cover image The Best American Science and Nature Writing 2005

The Best American Science and Nature Writing 2005

, . . Houghton Mifflin, $27.50 (304pp) ISBN 978-0-618-27343-0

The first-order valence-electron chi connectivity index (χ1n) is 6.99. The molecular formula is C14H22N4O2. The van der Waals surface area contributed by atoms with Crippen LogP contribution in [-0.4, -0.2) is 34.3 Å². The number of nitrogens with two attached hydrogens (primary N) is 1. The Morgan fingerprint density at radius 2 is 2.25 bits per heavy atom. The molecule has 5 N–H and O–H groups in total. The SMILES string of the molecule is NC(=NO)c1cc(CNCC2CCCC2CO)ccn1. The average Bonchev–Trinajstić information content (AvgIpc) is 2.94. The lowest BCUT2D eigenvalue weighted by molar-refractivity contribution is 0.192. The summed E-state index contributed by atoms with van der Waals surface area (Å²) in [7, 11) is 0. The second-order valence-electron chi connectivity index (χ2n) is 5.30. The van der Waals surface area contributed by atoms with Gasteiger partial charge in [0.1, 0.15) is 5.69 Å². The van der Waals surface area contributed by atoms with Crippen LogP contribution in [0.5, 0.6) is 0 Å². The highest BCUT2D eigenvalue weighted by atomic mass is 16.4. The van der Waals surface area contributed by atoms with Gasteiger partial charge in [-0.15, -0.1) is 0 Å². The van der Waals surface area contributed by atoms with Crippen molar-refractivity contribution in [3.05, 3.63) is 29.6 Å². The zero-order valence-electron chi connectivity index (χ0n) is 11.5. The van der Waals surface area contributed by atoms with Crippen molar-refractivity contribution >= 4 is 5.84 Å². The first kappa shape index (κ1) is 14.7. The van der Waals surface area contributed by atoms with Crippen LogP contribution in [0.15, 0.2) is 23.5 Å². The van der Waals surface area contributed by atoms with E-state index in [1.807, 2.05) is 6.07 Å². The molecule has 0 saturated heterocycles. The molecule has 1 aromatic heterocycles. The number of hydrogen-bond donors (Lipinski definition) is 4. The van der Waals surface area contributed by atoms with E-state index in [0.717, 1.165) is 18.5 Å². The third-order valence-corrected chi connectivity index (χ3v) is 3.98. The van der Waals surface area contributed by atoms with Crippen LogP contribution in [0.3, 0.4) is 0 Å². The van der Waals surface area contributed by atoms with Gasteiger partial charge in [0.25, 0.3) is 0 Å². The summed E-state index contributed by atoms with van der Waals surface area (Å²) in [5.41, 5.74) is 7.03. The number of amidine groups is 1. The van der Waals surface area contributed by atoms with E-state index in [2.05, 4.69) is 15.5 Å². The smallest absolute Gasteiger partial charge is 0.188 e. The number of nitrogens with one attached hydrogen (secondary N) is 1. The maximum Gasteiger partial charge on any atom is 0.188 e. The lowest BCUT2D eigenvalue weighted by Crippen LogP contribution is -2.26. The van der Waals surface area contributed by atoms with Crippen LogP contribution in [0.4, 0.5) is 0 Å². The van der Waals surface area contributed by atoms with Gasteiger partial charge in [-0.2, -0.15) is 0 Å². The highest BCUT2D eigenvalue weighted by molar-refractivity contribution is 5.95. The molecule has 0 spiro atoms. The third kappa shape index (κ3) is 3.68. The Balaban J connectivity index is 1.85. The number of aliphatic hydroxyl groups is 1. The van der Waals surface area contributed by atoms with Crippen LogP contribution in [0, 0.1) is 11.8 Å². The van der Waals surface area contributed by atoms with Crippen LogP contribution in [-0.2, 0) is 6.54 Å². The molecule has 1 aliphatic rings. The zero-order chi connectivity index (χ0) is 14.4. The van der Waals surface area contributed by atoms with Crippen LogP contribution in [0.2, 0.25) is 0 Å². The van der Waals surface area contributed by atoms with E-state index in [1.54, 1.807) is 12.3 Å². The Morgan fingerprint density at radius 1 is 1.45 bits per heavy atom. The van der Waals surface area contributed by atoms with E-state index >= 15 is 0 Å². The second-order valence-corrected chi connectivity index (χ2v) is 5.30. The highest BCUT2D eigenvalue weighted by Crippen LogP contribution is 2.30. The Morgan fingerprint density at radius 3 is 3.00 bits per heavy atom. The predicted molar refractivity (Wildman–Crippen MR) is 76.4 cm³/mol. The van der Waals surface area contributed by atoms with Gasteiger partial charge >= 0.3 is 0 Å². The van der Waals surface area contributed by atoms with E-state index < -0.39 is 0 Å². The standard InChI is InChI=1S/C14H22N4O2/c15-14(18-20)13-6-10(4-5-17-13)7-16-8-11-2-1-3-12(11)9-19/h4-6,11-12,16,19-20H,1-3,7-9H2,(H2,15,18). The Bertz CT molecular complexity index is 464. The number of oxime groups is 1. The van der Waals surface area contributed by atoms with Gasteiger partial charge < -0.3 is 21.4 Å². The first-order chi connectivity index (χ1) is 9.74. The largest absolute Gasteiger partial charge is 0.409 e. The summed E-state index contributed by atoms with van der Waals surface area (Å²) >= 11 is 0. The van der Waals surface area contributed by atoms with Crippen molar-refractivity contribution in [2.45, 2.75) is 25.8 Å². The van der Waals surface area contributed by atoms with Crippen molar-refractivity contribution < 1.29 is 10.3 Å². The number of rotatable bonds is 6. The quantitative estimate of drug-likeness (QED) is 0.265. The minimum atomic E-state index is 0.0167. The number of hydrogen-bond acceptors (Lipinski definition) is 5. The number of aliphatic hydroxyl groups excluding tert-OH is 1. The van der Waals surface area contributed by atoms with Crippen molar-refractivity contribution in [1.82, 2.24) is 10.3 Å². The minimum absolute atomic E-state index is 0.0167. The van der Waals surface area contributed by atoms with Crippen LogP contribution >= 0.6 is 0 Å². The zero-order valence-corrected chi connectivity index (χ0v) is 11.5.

Best-of collections are like boxes of chocolates: they're ideally consumed in sittings, and the mystery of what's next adds to the enjoyment. So it is with this volume. Under the editorial guidance of Pulitzer-winning science writer Weiner (The Beak of the Finch ), it tips several sacred cows, including a handful from the field of mental health. Malcolm Gladwell has two pieces, one on the insufficiencies of personality tests, another on what he argues is a thoroughly modern preoccupation with post-trauma stress. Frederick Crews's scorn isn't quite concealed as he tackles the shaky scientific evidence for Rorschach blots, while Natalie Angier's brief essay on the incompatibilities—establishment denials notwithstanding—of religious faith and science will please atheists and irk deists. William Speed Weed's amusing day-in-the-life shows the extent to which Americans are deluged with largely bogus scientific assertions—and how we unthinkingly wolf them down (again, like bonbons). The need to think critically may be the price of admission to human consciousness: capping the anthology is an article on the brain wiring that gives rise to moral impulses. "Chimps may be smart," a neuroscientist says, noting that some primates seem to have moral reactions in the absence of reason. "But they don't read Kant." (Oct. 5)